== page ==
Cana­di­ans see sil­ver lin­ing in global warm­ing; farm­ing, ship­ping gain

The Washington Times Weekly - - World - By Barry Brown

TORONTO — Pre­dicted cli­mate change might not be bad for ev­ery­one.

Canada would be a net eco­nomic win­ner, ac­cord­ing to an April U.N. re­port cited by a num­ber of au­thor­i­ties dur­ing in­ter­views in re­cent days. The pa­per pre­dicted that milder tem­per­a­tures would ex­pand agri­cul­ture while boost­ing the econ­omy with lower win­ter heat­ing bills.

Yale Univer­sity eco­nomics and en­vi­ron­ment pro­fes­sor Robert Men­del­sohn lists a num­ber of gains that Canada could ex­pect from a 50to 100-year shift to a gen­er­ally warmer and wet­ter cli­mate.

Among them would be the abil­ity to grow fruit and veg­eta­bles in ar­eas that now are use­ful only for grain, and the open­ing of iced-over Arc­tic wa­ters to nav­i­ga­tion and other com­mer­cial uses.

“Cana­di­ans will clearly be bet­ter off in the fu­ture than they are to­day. I can say that with con­fi­dence,” he pre­dicted. “The most dra­matic gains could be in agri­cul­ture, de­pend­ing on pre­cip­i­ta­tion.”

How­ever, the com­plex­ity of global cli­mate and lim­ited un­der­stand­ing of data pose ma­jor prob­lems in mod­el­ing cli­mate change.

Mr. Men­del­sohn said many of the con­se­quences of global warm­ing are un­known, such as changes in the type and size of cloud cover and pre­cip­i­ta­tion.

Small changes, he said, “can cause lots of feed­back.”

For the U.S., he said, warm­ing trends will likely cause worse droughts, like the one cur­rently threat­en­ing Ge­or­gia’s north, and a pop­u­la­tion shift north­ward.

Michael McCracken, CEO of the Ottawa-based eco­nomic re­search firm In­for­met­rica Ltd., said “no one knows” what will hap­pen.

He said some fore­cast­ers ex­pect much colder win­ters and much hot­ter sum­mers, which will cre­ate adjustment prob­lems across Canada. Such changes would also bring “so­cial” costs like build­ing sea­walls around low-ly­ing cities or mov­ing their pop­u­la­tions, and “in­di­vid­ual” costs such as higher prices and taxes.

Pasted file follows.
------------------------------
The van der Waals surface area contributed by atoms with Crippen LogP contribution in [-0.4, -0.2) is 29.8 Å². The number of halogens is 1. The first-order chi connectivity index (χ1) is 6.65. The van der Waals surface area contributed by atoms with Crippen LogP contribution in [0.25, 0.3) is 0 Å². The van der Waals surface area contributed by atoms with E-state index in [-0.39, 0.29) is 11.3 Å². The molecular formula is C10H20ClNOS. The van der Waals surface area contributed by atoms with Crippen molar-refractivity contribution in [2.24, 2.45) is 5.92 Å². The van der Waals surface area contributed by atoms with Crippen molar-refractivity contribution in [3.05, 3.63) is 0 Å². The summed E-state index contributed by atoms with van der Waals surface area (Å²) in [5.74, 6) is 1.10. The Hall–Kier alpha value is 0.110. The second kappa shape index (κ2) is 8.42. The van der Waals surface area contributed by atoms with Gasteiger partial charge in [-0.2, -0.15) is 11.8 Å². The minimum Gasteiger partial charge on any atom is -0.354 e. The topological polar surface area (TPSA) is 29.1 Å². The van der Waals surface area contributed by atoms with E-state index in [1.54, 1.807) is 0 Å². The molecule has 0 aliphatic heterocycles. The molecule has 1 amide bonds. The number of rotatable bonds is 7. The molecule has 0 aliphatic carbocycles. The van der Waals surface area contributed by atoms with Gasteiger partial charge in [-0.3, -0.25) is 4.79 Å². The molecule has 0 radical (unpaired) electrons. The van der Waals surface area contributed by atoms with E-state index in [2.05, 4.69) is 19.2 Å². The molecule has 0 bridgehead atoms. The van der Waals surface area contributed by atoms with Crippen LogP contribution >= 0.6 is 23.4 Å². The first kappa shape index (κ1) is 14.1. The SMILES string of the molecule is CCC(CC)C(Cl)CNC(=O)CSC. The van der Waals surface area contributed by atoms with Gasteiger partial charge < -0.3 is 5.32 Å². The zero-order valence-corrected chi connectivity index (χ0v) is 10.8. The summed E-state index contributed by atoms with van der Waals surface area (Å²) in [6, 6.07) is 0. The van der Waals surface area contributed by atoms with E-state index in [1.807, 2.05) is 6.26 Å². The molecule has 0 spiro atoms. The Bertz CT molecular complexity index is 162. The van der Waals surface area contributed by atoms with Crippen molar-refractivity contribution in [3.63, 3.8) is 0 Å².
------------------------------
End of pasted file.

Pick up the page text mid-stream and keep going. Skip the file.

The prob­lem, he said, is that world weather changes “are run­ning ahead of the mod­els,” so “the worry fac­tor is high and grow­ing.”

Stephen Leeb, New York-based in­vest­ment an­a­lyst and ed­i­tor of the Com­plete In­vestor news­let­ter, said that so­ci­ety has de­vel­oped ac­cord­ing to a fairly steady cli­mate pat­tern and that change will not come eas­ily if there is a dra­matic shift.

Com­par­ing the world to a city that has de­vel­oped with peo­ple on the pe­riph­ery and agri­cul­ture in the mid­dle, if the inside be­comes less pro­duc­tive for farm­ing and the out­skirts more pro­duc­tive, a theo- ret­i­cal shift is pos­si­ble, but, he asked, “What do you do with all the build­ings?”

Ac­cord­ing to Mr. Leeb, any dra­matic cli­mate change will not likely oc­cur as a cat­a­strophic shift in an­nual weather pat­terns but in upand-down trends, with sev­eral years of warm­ing fol­lowed by a sud­den surge in repet­i­tive cold weather.

The real ques­tion, Mr. Leeb said, is en­ergy and whether Amer­i­cans will find a so­lu­tion to oil overuse and for­eign de­pen­dency or take the con­se­quences in terms of the en­vi­ron­ment and the econ­omy if sup­plies run short and a fos­sil-fuel-de­pen­dent econ­omy is left out in the heat and the cold.

Newspapers in English

Newspapers from USA

© PressReader. All rights reserved.